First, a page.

Ex-justice Says Incitement in Israel Persists, but No Longer Comes From the Government

Speaking at the Haaretz Israel Democracy Conference, Beinisch said that Israeli society must hold a serious debate on the kind of democracy we want

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Former Supreme Court president Dorit Beinisch
Former Supreme Court president Dorit BeinischCredit: Hadas Parush

Unbridled political attacks and incitement are still taking place in Israel, former Supreme Court President Dorit Beinisch said Tuesday.

“The difference is that today it doesn’t come from the side of the government, and that’s significant – because in the past all those things came “directly from the person who was in charge of the government, the cabinet and the Knesset members.”

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Speaking at the Haaretz Israel Democracy Conference, Beinisch said that Israeli society must hold a serious debate on the kind of democracy we want, and not make do with comparing former Prime Minister Benjamin Netanyahu, over whom “there was a consensus about his anti-democratic actions,” to the current government. According to Beinisch, “We don’t have a consensus, not about what is a Jewish state and not about what democracy is.” Beinisch said she was disturbed by the fact that “in four elections the only thing the authorities were able to instill in the public is that the justice system needed to be repaired and everything else was fine.”

Former Prime Minister Ehud Barak said the change of government saved Israeli democracy. “The slippery slope to which Netanyahu led us created a clear and present danger to democracy. Think about the fact that Liat Ben-Ari [the lead prosecutor in Netanyahu’s trial] required the kind of security that prosecutors of organized crime bosses receive.”

According to Barak, during Netanyahu’s time in office, “the Knesset was neutered, an active attempt was made to dwarf the High Court of Justice, there was unrestrained incitement.” He added that while the current government was not without its flaws, the alternative was “a leader who was constantly preoccupied with saving himself.”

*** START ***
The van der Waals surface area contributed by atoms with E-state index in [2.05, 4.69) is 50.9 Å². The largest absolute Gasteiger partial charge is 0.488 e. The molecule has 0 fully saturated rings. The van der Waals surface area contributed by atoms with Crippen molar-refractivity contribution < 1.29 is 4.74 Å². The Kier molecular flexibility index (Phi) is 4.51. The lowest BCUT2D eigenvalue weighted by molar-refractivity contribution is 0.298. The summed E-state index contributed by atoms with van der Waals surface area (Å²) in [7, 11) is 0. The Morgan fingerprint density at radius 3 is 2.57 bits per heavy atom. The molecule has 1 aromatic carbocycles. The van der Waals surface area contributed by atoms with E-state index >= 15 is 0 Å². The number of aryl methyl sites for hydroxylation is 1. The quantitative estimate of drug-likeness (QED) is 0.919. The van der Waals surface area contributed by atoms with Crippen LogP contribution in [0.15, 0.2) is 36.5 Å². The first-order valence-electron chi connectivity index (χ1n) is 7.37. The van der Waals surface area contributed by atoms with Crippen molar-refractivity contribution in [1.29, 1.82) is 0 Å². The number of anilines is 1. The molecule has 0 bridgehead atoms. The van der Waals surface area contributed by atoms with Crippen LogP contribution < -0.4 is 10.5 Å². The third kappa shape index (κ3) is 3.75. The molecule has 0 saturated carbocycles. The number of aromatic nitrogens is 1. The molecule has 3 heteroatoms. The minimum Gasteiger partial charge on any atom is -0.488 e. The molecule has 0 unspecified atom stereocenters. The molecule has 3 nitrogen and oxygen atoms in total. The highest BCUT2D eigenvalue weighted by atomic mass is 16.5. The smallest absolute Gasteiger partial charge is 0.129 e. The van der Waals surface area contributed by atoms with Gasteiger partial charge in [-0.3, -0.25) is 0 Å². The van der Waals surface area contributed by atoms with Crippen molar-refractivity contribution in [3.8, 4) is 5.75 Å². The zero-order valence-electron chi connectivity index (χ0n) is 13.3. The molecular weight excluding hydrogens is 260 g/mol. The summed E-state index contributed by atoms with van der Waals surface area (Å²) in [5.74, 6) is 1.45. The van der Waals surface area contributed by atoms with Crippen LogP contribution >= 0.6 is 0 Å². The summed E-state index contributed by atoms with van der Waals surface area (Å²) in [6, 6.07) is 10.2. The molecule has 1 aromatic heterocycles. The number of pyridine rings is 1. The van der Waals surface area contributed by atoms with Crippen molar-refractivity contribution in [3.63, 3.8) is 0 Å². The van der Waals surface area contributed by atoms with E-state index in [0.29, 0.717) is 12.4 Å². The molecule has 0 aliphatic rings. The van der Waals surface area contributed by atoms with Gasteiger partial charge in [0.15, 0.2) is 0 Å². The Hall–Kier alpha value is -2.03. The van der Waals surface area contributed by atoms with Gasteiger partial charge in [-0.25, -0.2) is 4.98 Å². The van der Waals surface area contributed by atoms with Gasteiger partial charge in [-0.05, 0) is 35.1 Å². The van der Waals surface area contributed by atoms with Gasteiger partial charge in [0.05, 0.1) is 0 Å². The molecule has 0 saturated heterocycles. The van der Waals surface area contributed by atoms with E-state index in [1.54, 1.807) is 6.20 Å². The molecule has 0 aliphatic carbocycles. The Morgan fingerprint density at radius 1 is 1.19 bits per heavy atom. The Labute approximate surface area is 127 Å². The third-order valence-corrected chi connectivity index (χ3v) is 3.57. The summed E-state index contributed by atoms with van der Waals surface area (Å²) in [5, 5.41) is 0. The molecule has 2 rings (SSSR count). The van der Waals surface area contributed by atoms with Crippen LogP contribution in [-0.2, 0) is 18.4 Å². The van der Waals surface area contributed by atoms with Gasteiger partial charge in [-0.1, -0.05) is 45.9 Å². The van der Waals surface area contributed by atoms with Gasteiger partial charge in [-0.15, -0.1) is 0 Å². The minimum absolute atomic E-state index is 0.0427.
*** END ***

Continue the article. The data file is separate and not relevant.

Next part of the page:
President Isaac Herzog at Haaretz Israel Democracy ConferenceCredit: Hadas Parush

Justice Minister Gideon Sa’ar said that during the previous government he feared greatly for “the democratic future of government in Israel.” When he was asked about his statement, in an interview with the conservative newspaper Makor Rishon, that the state had been on the verge of collapse under Netanyahu, he said: “The state’s democratic institutions became very weak,” adding: “The danger has not yet passed. We have moved away from the edge of the abyss, we’ve come out of the pit. That same system of delegitimizing government institutions is today delegitimizing the elected government.”

President Isaac Herzog told the conference that the rifts in Israeli society are growing and the boundaries of what may be said about the state are eroding. “Responsibility for this situation is not that of one political side or another in the equation. These patterns are present on all sides of the political map.” This situation is getting worse, the president said, and influencing the culture of political debate in Israel. “It is a means of ostracizing and leads to fear of expressing one’s opinion.”

According to Herzog, “The road to change and strengthening democracy also passes through newspapers and the airwaves.” Addressing members of the media in the audience, he added: “Don’t cooperate with the incitement, even if it brings likes on Twitter. Be a quality platform for deep debate that is of value to all of us.”

Defense Minister Benny Gantz said at the opening session of the conference: “The toxic environment in the country is unacceptable. It stems primarily from the unwillingness to accept the rules of the democratic game.” According to Gantz, “we all must take to heart that pounding the keyboard is halfway to pulling the trigger.”

Gantz noted that his own personal threat level, as defined by the state’s security agencies, was high. “I have to replace my phone every two months as a result of threats that I receive – and these come from the political left, not the right.”  

Benny Gantz Haaretz Israel Democracy ConferenceCredit: Hadas Parush

The Kahol Lavan chairman noted that the intimidation come from all parts of the Israeli society. “The same threats I received when the idea was raised of [forming a government that would rely on the support of the Joint List [electoral alliance of predominantly Arab parties] two years ago, I also received after forming the previous government [with Netanyahu].”

The deputy editor-in-chief of Makor Rishon, Orly Goldklang, said at a panel on the state of democracy in the post-Netanyahu era that news editors in various media outlets “are pressured more from [Prime Minister Naftali] Bennett, much more” than they had been under Netanyahu. Goldklang said Bennett “enjoys reading me less, to put it mildly,” adding that “the media has lost its mind” when it comes to Netanyahu, and that the media doesn’t criticize the current government as much as it did Netanyahu’s.

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